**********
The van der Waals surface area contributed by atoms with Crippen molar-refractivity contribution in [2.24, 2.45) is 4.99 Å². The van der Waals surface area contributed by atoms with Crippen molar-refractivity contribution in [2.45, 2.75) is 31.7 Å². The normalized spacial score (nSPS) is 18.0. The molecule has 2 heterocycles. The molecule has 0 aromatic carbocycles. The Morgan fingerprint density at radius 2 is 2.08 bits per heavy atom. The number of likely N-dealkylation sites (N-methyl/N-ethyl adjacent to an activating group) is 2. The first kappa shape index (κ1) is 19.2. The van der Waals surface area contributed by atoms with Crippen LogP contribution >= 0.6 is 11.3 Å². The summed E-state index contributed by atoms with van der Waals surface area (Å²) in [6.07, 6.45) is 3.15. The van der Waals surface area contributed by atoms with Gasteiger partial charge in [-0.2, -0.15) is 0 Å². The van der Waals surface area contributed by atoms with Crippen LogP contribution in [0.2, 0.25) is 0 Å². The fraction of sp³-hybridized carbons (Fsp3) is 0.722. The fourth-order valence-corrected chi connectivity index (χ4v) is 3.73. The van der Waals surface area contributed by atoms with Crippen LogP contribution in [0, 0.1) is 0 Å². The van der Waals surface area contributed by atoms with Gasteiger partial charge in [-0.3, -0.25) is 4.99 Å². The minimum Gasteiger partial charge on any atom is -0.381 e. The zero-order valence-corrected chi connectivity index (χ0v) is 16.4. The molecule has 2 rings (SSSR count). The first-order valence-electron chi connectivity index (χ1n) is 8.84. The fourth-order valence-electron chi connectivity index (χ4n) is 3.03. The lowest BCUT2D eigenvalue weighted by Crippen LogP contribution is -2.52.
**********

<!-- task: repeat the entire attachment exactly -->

The van der Waals surface area contributed by atoms with Crippen molar-refractivity contribution in [2.24, 2.45) is 4.99 Å². The van der Waals surface area contributed by atoms with Crippen molar-refractivity contribution in [2.45, 2.75) is 31.7 Å². The normalized spacial score (nSPS) is 18.0. The molecule has 2 heterocycles. The molecule has 0 aromatic carbocycles. The Morgan fingerprint density at radius 2 is 2.08 bits per heavy atom. The number of likely N-dealkylation sites (N-methyl/N-ethyl adjacent to an activating group) is 2. The first kappa shape index (κ1) is 19.2. The van der Waals surface area contributed by atoms with Crippen LogP contribution >= 0.6 is 11.3 Å². The summed E-state index contributed by atoms with van der Waals surface area (Å²) in [6.07, 6.45) is 3.15. The van der Waals surface area contributed by atoms with Gasteiger partial charge in [-0.2, -0.15) is 0 Å². The van der Waals surface area contributed by atoms with Crippen LogP contribution in [0.2, 0.25) is 0 Å². The fraction of sp³-hybridized carbons (Fsp3) is 0.722. The fourth-order valence-corrected chi connectivity index (χ4v) is 3.73. The van der Waals surface area contributed by atoms with Crippen LogP contribution in [0, 0.1) is 0 Å². The van der Waals surface area contributed by atoms with Gasteiger partial charge in [-0.3, -0.25) is 4.99 Å². The minimum Gasteiger partial charge on any atom is -0.381 e. The zero-order valence-corrected chi connectivity index (χ0v) is 16.4. The molecule has 2 rings (SSSR count). The first-order valence-electron chi connectivity index (χ1n) is 8.84. The fourth-order valence-electron chi connectivity index (χ4n) is 3.03. The lowest BCUT2D eigenvalue weighted by Crippen LogP contribution is -2.52.